Thursday, May 28, 2009

The Care Effect

Dear Feelers,

Yes, I'm talking to you, people who feel, and I want you to ponder this post.

Throughout my education (I studied psychology at university) there was an enormous amount of discussion about something called the placebo effect. Let me explain this phenomenon:

When a person is unwell, and they go to a doctor to get medication for whatever condition it is that is affecting them, the expectation is that the medication will work to take away the symptoms of the condition, or that the meds will "cure" the condition. Sometimes, though, doctors have no cure for what ails you, and so they kind of throw a prescription at you, with both of you hoping it will work. You go home, take the pills, and lo and behold, a few days or a week or so later, you feel better. Was it the pills? If it wasn't the pills that made you better, what did?

What if your doctor gave you "sugar pills," tablets that look like medications, but are actually really just sugar, with no actual medicinal ingredients in them? What if these sugar pills DID relieve your symptoms?

When a person finds relief in their symptoms despite having taken a sugar pill, or a med that isn't intended to have an effect on their condition, that is known as the "placebo effect."

For some reason, I was taught that the placebo effect is kind of a bad thing. Let me give you an example to explain what I mean:

Depression is medical condition where pills are often prescribed to relieve symptoms. Surprisingly, if you look at the research on medications that treat depression, the studies show that the medications for depression are no more effective than a sugar pill. So basically, whether you take a sugar pill or a medication intended to treat depression, your chances of getting better are equal with both treatment options. (The caveat is that you have to think the sugar pills is a medication intended to treat depression, and your doctors can't intentionally lie to you.) And just for the sake of being a responsible writer, I want to make it clear that medications DO work to treat depression, and work BEST when they are combined with therapy as part of the treatment.

Often the placebo effect is used as a defense for people who take issue with using medications to treat conditions affecting the brain and behaviour (like depression). For people who don't want to or don't like to take medications, they generally say something like, "Well if people can get better on a sugar pill, why should a person have to take drugs? That's just big pharma trying to control us."

Another issue that the placebo effect brings up is the issue of personal control and power over the mind. Imagine taking part in a study on depression (assuming you had depression) where you were offered a pill every day. Imagine if you felt some relief of you symptoms over time, say six weeks, where you took a pill and had to measure your symptoms at the end of every week. What if at the end of six weeks, you reported that you feel pretty good, much better than when you first entered the study. Then, what if you were told that the medication you were taking was NOT a medication at all, but was a sugar pill. How would you feel? Conflicted? Duped?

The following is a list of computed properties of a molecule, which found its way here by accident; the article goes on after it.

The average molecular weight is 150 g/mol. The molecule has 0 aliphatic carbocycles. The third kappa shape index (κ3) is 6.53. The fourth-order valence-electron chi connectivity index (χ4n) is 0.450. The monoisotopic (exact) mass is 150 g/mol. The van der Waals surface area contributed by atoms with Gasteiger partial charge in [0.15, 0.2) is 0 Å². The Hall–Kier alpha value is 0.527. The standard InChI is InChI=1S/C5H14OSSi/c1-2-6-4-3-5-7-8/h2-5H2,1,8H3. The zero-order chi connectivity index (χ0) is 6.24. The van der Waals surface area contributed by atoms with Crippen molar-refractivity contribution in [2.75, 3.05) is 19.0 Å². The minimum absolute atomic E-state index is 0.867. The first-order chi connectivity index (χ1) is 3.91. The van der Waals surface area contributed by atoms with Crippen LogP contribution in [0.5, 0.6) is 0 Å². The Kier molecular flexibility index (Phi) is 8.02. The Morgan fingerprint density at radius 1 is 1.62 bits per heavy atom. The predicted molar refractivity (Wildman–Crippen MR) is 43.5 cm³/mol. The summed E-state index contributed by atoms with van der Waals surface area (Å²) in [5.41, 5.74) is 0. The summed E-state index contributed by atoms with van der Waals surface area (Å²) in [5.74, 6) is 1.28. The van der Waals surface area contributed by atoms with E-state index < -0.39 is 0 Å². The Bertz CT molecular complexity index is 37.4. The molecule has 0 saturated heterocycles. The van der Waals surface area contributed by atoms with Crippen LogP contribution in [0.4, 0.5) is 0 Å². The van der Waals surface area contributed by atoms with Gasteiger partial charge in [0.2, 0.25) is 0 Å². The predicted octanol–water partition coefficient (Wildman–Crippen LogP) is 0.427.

People assume that we always have control over our minds; how we think, how we react, how we feel about things. I'm not sure this is true. In fact, I'm pretty convinced this is untrue, that we have control or will over all aspects of our mind.

I think the placebo effect is an interesting and subtle reminder that life has powerful undercurrents, and our brains, minds, thoughts, behaviours, respond to these undercurrents. One of the most underrated "undercurrents" is simple social interaction... talking to people, feeling like people like you, feeling like you belong among your tribe of humans.

Let's imagine that a person had depression. What are the symptoms? Lack of motivation? Feeling flat? Social isolation?

What is the effect of being in contact with people who are interested in hearing about what is happening to your body? What is the effect of being around professionals who understand the concept of "illness," that you feel unwell, unlike yourself, and that you wish you could feel like you did before? What does is the effect of being around a person who will listen to your worries and empathize with you clearly? What is the effect of simply being around people? Being cared for?

Placebo effect my ass; it's the care effect. And it's not a bad thing. We should all be able to benefit more often from the care effect.

Now should we prescribe medicinal pills in cases where a placebo is shown to be equally effective? I'm not sure what the answer is to that, but I know doctors aren't allowed to lie to their patients, and for a placebo to work, one needs to think it's a medical treatment. However, like in our example of depression, there is a treatment option that produces healthier people than taking a pill alone. So maybe we just need to rethink our concept of "care."

Popping my people pills,
O.

1 comment:

T.Allen-Mercado said...

Interesting post. Since being diagnosed with clinical depression a long time ago, I have benefited from drug therapy but must concur that the biggest boosts have been from social interaction-in very small doses. For me the pills give me the energy to come out of the room/cave/trappings of my own mind and allow myself treatment.